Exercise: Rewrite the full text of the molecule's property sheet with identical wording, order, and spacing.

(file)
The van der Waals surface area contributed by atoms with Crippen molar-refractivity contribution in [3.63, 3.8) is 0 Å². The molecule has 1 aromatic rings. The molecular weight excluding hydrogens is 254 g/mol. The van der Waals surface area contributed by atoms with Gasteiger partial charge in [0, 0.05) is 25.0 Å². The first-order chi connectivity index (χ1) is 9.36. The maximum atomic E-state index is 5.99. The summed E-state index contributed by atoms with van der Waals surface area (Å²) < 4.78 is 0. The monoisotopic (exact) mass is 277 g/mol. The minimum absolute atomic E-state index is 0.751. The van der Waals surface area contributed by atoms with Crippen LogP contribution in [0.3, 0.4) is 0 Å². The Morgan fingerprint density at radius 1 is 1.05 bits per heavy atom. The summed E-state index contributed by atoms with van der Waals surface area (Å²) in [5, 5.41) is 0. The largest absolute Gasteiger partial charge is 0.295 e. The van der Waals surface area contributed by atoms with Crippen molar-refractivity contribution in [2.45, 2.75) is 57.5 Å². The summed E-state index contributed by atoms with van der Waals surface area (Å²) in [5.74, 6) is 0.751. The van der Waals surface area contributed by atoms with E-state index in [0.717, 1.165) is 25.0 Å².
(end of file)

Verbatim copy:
The van der Waals surface area contributed by atoms with Crippen molar-refractivity contribution in [3.63, 3.8) is 0 Å². The molecule has 1 aromatic rings. The molecular weight excluding hydrogens is 254 g/mol. The van der Waals surface area contributed by atoms with Gasteiger partial charge in [0, 0.05) is 25.0 Å². The first-order chi connectivity index (χ1) is 9.36. The maximum atomic E-state index is 5.99. The summed E-state index contributed by atoms with van der Waals surface area (Å²) < 4.78 is 0. The monoisotopic (exact) mass is 277 g/mol. The minimum absolute atomic E-state index is 0.751. The van der Waals surface area contributed by atoms with Crippen LogP contribution in [0.3, 0.4) is 0 Å². The Morgan fingerprint density at radius 1 is 1.05 bits per heavy atom. The summed E-state index contributed by atoms with van der Waals surface area (Å²) in [5, 5.41) is 0. The largest absolute Gasteiger partial charge is 0.295 e. The van der Waals surface area contributed by atoms with Crippen molar-refractivity contribution in [2.45, 2.75) is 57.5 Å². The summed E-state index contributed by atoms with van der Waals surface area (Å²) in [5.74, 6) is 0.751. The van der Waals surface area contributed by atoms with E-state index in [0.717, 1.165) is 25.0 Å².